Rare diseases, cell culture technologies, clinical challenges and support platforms
To say that cutting edge research is conducted in Boston is rather an understatement, as at every turn it seems new technologies are being invented and existing technologies made better. Competition is intense and perhaps this is what makes the ecosystem function the way it does. Large companies acquire small companies while other start-up companies are scaling toward an IPO and, at every turn, it seems there is a rush to find solution, even for far away continents (like Africa) some of whose challenges differ significantly from what is seen in the United States.
Companies like Pall Biopharmaceuticals provide technologies in singe cell culture from R&D to full production scale, while other companies like Alexion have developed technologies in the very niche market of devastating but rare diseases. The achievements of biopharmaceutical companies like Alexion have been enormous and, to put things in monetary perspective, the company employs approximately 3000 people with a market capitalization of $25.54 billion which is approximately 2.6% of the workforce needed for companies like Anglo American with a relatively similar market cap (approximately $21.59 billion) (note: Anglo American has approximately 113 000 employees).
Perhaps a unique case is presented by Alexion in terms of the number of people needed to create a multi-billion company, but one thing is certain – the amount of technical expertise needed to achieving these values would undoubtable be high and the question we ask our SADC region is – are we creating these types of expertise? During the visit to Alexion, the discussion soon turned to some of the latest technologies being used for operational efficiency, the use of bioinformatics and high throughput sequencing. One cannot dismiss the value created by a multi-disciplinary team that works toward a common vision – if everything else was too technical for the team, at least this much was evident.
A few kilometres away from these large industrial companies is Mass General Hospital, one of the top hospitals in the United States. At first glance, one can easily observe the entrepreneurial culture exercised by the staff and students working in the hospital. The teaching hospital combines market solutions with technology innovation and has direct links with industry for product validation (in clinical trials) and product development. Here is where questions on the adaptation of some of the technologies developed are critically assessed and analysed and where operational efficiency is exercised as part of the innovation process with the background knowledge that this institution was where the first public demonstration of ether anaesthesia was performed on October 16, 1846. Some of the researchers found at the hospital are from Africa, assessing how some of the technologies developed at the hospital can be made into point-of-care solutions utilizable in low resource settings. The hospital also houses the Consortium for Affordable Medical Technology (CAMTech) in its Global Health department part of whose mandate is to identify clinical challenges, source promising innovations and accelerate game-changing medical technologies. Through this platform, they have facilitated the development of technologies that can be used in the public health space in Africa.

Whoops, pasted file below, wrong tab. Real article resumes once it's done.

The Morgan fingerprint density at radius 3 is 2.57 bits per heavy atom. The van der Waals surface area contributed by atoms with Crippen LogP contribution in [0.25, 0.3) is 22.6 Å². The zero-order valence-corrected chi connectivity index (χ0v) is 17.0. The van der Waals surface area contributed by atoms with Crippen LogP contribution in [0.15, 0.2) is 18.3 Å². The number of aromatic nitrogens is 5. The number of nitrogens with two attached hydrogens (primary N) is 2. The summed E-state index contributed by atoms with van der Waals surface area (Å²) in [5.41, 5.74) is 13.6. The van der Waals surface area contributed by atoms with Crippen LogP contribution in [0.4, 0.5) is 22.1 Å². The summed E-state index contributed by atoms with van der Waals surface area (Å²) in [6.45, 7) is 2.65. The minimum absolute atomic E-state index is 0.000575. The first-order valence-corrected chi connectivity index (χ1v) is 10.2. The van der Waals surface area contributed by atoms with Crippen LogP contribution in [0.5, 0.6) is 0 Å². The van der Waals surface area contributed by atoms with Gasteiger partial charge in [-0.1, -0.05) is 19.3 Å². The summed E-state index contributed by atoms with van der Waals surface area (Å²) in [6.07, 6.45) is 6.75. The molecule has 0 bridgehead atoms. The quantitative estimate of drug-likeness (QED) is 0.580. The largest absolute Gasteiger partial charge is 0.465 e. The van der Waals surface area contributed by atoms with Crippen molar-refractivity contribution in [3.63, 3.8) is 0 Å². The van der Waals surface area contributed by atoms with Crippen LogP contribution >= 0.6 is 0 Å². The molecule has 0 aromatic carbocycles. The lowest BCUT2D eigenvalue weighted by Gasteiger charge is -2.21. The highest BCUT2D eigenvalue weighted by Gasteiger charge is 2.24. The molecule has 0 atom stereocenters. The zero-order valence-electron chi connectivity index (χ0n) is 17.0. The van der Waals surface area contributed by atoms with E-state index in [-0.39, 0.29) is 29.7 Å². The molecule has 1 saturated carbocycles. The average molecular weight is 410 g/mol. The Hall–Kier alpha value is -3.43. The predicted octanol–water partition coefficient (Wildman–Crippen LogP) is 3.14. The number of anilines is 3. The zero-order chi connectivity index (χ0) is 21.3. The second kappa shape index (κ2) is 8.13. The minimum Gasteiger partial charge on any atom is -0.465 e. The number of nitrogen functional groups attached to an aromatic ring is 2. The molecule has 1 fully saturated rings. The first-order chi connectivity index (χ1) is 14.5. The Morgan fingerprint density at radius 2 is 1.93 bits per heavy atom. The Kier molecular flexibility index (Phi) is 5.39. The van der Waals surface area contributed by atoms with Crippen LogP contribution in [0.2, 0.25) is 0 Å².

Throughout this visit, several technologies were observed, from point-of-care devices to data storage and management in low resource settings, some of which are highly relevant to the SADC region.
The team also visited MassBio is a non-governmental organisation that represents and provides services and support to Boston’s life sciences cluster. The organisation represents over 975 companies, academic institutions, foundations and other organisations in life sciences and health care. The organisation leverages this network to advance policy and promote education among other services. Some include lobbying for financial resources from government for research grants and supporting companies on various issues including purchasing of equipment.
During this visit, the team of innovators was presented with a picture on the transformation of the Boston area – which as stated by one of the presenters, “was never like that” in the past. It took vision, planned execution and a drive from different stakeholders to create the learning environment which generated knowledge that attracted industry, service providers, etc. to come to one place and ultimately resulted in the ecosystem that makes the Boston area like no other. From this visit, it is clear that it would be possible to create a bioscience innovation ecosystem in the SADC region and the challenge we pose to all our SANBio regional stakeholders is: what steps are you taking to create a conducive environment for innovation in the region?